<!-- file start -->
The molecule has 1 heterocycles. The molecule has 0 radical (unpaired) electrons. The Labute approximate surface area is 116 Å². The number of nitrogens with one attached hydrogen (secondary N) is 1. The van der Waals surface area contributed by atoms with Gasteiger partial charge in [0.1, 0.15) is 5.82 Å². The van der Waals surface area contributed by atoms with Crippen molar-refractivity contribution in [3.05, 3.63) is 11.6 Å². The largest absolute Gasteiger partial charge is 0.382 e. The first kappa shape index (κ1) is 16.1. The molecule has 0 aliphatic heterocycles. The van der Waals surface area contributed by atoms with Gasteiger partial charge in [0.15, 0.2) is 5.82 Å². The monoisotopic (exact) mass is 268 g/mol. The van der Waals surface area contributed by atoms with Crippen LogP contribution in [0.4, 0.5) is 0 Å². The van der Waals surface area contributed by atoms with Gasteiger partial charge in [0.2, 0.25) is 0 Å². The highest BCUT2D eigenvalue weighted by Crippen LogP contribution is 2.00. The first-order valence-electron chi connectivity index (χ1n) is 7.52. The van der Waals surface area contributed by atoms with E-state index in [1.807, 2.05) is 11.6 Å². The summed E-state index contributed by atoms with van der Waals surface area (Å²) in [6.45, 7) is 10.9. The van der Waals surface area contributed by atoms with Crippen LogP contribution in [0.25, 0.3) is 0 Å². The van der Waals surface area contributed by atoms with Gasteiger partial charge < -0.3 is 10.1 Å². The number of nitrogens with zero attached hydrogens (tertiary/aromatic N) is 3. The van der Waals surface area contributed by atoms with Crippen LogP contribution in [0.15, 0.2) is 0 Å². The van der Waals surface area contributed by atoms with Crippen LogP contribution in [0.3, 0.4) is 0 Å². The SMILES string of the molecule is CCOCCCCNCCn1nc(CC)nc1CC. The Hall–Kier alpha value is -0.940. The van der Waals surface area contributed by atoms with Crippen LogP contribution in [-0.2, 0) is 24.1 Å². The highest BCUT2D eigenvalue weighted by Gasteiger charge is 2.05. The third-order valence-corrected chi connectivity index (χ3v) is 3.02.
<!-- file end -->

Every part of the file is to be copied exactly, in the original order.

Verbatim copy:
The molecule has 1 heterocycles. The molecule has 0 radical (unpaired) electrons. The Labute approximate surface area is 116 Å². The number of nitrogens with one attached hydrogen (secondary N) is 1. The van der Waals surface area contributed by atoms with Gasteiger partial charge in [0.1, 0.15) is 5.82 Å². The van der Waals surface area contributed by atoms with Crippen molar-refractivity contribution in [3.05, 3.63) is 11.6 Å². The largest absolute Gasteiger partial charge is 0.382 e. The first kappa shape index (κ1) is 16.1. The molecule has 0 aliphatic heterocycles. The van der Waals surface area contributed by atoms with Gasteiger partial charge in [0.15, 0.2) is 5.82 Å². The monoisotopic (exact) mass is 268 g/mol. The van der Waals surface area contributed by atoms with Crippen LogP contribution in [0.4, 0.5) is 0 Å². The van der Waals surface area contributed by atoms with Gasteiger partial charge in [0.2, 0.25) is 0 Å². The highest BCUT2D eigenvalue weighted by Crippen LogP contribution is 2.00. The first-order valence-electron chi connectivity index (χ1n) is 7.52. The van der Waals surface area contributed by atoms with E-state index in [1.807, 2.05) is 11.6 Å². The summed E-state index contributed by atoms with van der Waals surface area (Å²) in [6.45, 7) is 10.9. The van der Waals surface area contributed by atoms with Crippen LogP contribution in [0.25, 0.3) is 0 Å². The van der Waals surface area contributed by atoms with Gasteiger partial charge < -0.3 is 10.1 Å². The number of nitrogens with zero attached hydrogens (tertiary/aromatic N) is 3. The van der Waals surface area contributed by atoms with Crippen LogP contribution in [0.15, 0.2) is 0 Å². The van der Waals surface area contributed by atoms with Crippen LogP contribution in [0.3, 0.4) is 0 Å². The SMILES string of the molecule is CCOCCCCNCCn1nc(CC)nc1CC. The Hall–Kier alpha value is -0.940. The van der Waals surface area contributed by atoms with Crippen LogP contribution in [-0.2, 0) is 24.1 Å². The highest BCUT2D eigenvalue weighted by Gasteiger charge is 2.05. The third-order valence-corrected chi connectivity index (χ3v) is 3.02.